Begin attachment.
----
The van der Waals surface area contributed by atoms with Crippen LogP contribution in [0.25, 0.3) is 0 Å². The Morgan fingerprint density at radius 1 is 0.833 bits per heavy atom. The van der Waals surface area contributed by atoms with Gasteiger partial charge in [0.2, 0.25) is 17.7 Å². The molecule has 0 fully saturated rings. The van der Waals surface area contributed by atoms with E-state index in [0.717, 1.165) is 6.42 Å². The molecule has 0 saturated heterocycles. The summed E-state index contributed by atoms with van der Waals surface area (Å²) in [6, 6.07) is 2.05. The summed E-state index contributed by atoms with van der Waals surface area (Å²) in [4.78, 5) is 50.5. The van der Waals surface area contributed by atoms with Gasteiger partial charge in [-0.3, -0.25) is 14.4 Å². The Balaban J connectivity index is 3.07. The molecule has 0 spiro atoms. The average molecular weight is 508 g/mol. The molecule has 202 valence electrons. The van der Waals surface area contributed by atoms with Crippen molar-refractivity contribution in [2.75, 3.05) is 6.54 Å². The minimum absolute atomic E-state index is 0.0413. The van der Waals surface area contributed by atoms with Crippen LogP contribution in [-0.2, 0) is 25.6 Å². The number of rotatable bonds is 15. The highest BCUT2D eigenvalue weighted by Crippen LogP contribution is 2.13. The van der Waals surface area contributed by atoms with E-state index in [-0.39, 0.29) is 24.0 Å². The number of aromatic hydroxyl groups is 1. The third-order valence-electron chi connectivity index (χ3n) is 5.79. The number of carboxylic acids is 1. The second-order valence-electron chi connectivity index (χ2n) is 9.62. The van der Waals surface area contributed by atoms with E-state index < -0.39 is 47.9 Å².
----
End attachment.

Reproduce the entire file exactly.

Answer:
The van der Waals surface area contributed by atoms with Crippen LogP contribution in [0.25, 0.3) is 0 Å². The Morgan fingerprint density at radius 1 is 0.833 bits per heavy atom. The van der Waals surface area contributed by atoms with Gasteiger partial charge in [0.2, 0.25) is 17.7 Å². The molecule has 0 fully saturated rings. The van der Waals surface area contributed by atoms with E-state index in [0.717, 1.165) is 6.42 Å². The molecule has 0 saturated heterocycles. The summed E-state index contributed by atoms with van der Waals surface area (Å²) in [6, 6.07) is 2.05. The summed E-state index contributed by atoms with van der Waals surface area (Å²) in [4.78, 5) is 50.5. The van der Waals surface area contributed by atoms with Gasteiger partial charge in [-0.3, -0.25) is 14.4 Å². The Balaban J connectivity index is 3.07. The molecule has 0 spiro atoms. The average molecular weight is 508 g/mol. The molecule has 202 valence electrons. The van der Waals surface area contributed by atoms with Crippen molar-refractivity contribution in [2.75, 3.05) is 6.54 Å². The minimum absolute atomic E-state index is 0.0413. The van der Waals surface area contributed by atoms with Crippen LogP contribution in [-0.2, 0) is 25.6 Å². The number of rotatable bonds is 15. The highest BCUT2D eigenvalue weighted by Crippen LogP contribution is 2.13. The van der Waals surface area contributed by atoms with E-state index in [-0.39, 0.29) is 24.0 Å². The number of aromatic hydroxyl groups is 1. The third-order valence-electron chi connectivity index (χ3n) is 5.79. The number of carboxylic acids is 1. The second-order valence-electron chi connectivity index (χ2n) is 9.62. The van der Waals surface area contributed by atoms with E-state index < -0.39 is 47.9 Å².